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October News Article

pumpkins    October Literacy News  pumpkins
 
Listening actively to stories being read aloud is a key to understanding what's happening in the story.
Try these tips to build listening skills:
1) Ask your child to read and retell small parts of the story to you. Or, ask questions while you read. ("Why do you think he did that?" "Does that make you think of something you've done?")
 
2) After you've read a story together two or three times, skip a word or two. Ask your child to fill in the missing word or words.  Hint:  This works especially well with rhyming stories.
 
Children 's oral language is developed by  ongoing conversations with adults. These conversations can also help increase your child's interest in reading. You can help build this interest by reading aloud with  your child for  15 to 20 minutes each day.
 
Here are some hints to help you make this time more beneficial:
1) Remove distractions. Make your reading spot as quiet as possible so your child can focus on the story. (Turn off the TV and ignore the phone to avoid being interrupted.) 
 
2) Get confortable. Offer your child soft mats or pillows to sit on. Give her a blanket to snuggle up in on cold days, or sit outside where there is a cool breeze when it's warm. Have  a snack or drink available before you start.
 
3) Encourage your child to participate . If there is repetition in the story, have your child  repeat the key phrases with you. Take turns saying the lines in a different voice (try being more dramatic or using a silly  voice. )  Stop occasionally and ask if he can predict what will happen next in the story.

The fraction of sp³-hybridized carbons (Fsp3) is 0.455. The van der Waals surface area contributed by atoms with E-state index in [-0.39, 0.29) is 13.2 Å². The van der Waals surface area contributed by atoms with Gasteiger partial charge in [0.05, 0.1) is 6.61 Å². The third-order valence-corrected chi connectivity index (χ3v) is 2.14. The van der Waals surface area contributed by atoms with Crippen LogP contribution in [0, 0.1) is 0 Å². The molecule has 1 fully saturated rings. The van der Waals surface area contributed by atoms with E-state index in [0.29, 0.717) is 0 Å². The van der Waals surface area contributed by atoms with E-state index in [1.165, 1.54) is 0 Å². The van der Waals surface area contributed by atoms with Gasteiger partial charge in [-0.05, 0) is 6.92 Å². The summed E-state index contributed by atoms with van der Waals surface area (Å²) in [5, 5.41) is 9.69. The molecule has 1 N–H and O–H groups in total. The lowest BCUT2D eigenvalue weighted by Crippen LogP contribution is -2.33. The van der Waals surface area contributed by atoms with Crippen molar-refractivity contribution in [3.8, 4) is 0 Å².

4) Keep it appropriate. If your child has trouble following the language or plot of the story; it may be too difficult for him. Look for books that are closer to his reading level. (Ask his teacher for suggestions).
 
There are so many books--how do you choose which ones to read with your child?
1) Pick books that you and your child will enjoy reading. It's hard to show enthusiasm if you don't like the story!
 
2) Match the length of the story with your child's attention span. Consider two shorter stories instead of one long one.
 
3) Don't worry if the book is an old one.  A story is new if your child hasn't heard it.
 
4) If your child doesn't like the book you picked, stop reading it. Don't spoil the fun of reading together.